Sobriety High

News & Politics

Like many young people, Becky Clark learned about high school from an older sibling. Her brother made school sound like fun, describing picnics and other adventures with his new buddies.

But Clark didn't seem destined to enjoy high school. In fact, she seemed destined for an early demise. She had been struggling with drug addiction and alcohol abuse since she was 11 years old, ending up in a girls' correctional center and spending time in a foster home. She skipped her entire freshman year of high school, unable to resist the allure of addiction.

Finally, last year, while in a treatment program, she asked to be sent to the high school her brother had attended. And Clark began attending classes at Sobriety High School, tucked away in an office plaza in the wealthy suburb of Edina, Minn.

Founded in 1989 by Ralph Neiditch and Carol Robson, Sobriety High School was designed to help students who had gone through treatment programs and returned to school, only to fall off the wagon and end up back where they had started.

Although it's not a drug and alcohol treatment program, the school provides a support system for high school-age students in recovery. There are regular group meetings to discuss sobriety, and parents are required to attend monthly meetings with school staff to discuss their children's progress. Although the school's approach isn't punitive, substance abuse is not tolerated. Students are expected to report any relapses immediately.

"They want to get well. They don't want to die," explained Judi Hanson, the school's director. Students are willing to police their peers, she said, because "they want to stay here. If they don't keep it safe, it's hypocritical."

The high school also works because the students feel a genuine connection with the other students and teachers, said Clark, 16, now a sophomore. "The school is a family and I just wanted to be a part of it," she said. "I love it. The teachers are down to earth and we call them by their first names. If something goes wrong in our lives, it affects us all."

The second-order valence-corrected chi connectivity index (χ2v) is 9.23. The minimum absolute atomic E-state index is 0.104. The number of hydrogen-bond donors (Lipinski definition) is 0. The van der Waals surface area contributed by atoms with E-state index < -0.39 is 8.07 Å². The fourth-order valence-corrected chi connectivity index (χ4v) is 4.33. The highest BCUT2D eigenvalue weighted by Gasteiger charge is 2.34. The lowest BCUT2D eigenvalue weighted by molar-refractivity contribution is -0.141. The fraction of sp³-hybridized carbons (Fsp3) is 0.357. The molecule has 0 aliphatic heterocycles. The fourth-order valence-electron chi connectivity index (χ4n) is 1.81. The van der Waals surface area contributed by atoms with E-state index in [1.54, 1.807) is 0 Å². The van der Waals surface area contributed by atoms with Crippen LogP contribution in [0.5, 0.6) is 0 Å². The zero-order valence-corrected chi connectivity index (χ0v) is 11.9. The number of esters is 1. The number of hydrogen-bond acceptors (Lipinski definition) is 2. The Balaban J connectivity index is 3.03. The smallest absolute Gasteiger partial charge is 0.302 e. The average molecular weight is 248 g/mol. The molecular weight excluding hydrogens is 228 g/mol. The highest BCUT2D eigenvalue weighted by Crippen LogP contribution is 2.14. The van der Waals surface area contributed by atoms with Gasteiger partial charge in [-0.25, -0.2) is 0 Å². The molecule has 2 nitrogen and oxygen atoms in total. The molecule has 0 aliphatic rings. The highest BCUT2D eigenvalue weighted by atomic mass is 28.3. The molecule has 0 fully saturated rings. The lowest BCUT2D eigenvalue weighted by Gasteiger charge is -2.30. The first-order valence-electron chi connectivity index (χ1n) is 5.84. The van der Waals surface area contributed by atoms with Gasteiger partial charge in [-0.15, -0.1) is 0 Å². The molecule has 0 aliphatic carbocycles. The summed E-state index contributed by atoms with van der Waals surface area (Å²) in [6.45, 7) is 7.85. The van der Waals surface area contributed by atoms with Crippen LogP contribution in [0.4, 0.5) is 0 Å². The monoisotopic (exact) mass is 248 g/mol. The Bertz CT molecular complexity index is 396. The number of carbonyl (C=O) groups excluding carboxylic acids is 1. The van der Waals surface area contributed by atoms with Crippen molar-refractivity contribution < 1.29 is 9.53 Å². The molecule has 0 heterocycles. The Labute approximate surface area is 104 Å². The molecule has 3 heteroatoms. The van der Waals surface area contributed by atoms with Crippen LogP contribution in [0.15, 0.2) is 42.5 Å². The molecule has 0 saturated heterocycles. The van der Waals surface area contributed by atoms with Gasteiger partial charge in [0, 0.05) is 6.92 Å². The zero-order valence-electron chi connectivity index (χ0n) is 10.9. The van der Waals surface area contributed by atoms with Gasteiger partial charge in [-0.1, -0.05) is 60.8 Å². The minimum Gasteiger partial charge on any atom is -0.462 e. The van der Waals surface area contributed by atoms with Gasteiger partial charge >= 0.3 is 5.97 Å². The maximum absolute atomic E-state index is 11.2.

In traditional high schools, it's rare to find freshmen and seniors eating lunch together or walking down the hall talking. However, Sobriety High School unites all its students with one common goal: to get better and stay better. During the school day, and even after hours, the school's teachers act as surrogate parents, handling more than typical teen-age troubles.

"If I have a problem at home I can call Judi or any of my teachers at home," Clark said. "We also have group meetings every day when we talk and bond with each other."

Students are recommended for the program and must complete an application process that includes an interview. Teen-agers who want to get in also have to have completed at least the primary stages of a 12-step treatment program.

The school has been so successful that there's a waiting list to get in. There are usually between four and 10 students waiting for a chance to enter Sobriety High. Because the school is small -- there are only around 40 students -- new students are admitted only if someone graduates, drops out or decides to return to a mainstream high school. Sobriety High differs from other sobriety programs because the students do not have to leave after a year of being sober. A second Sobriety High School has opened in St. Paul, Minn., serving 20 students.

More than half of the students -- 50 to 60 percent -- move on to college. Others wait a year and then enroll in college, Hanson said.

"The students that are here longer are demonstrating to the others that you can have a life and be sober and it's a happy life," Hanson said. "They are role modeling, they are showing that it's cool to have a brain and to study."

Clark said that most importantly, Sobriety High helped instill hope that she could have a fulfilling and successful life.

"I tell people that without the school, I wouldn't be sober today. The school has made me come to realize that I am OK," Clark said.

Contacts: Judi Hanson, program director, Sobriety High School, Edina, Minn., 612-831-7138; e-mail; Becky Clark, student, Sobriety High School, Blaine, Minn., 612-783-9506.

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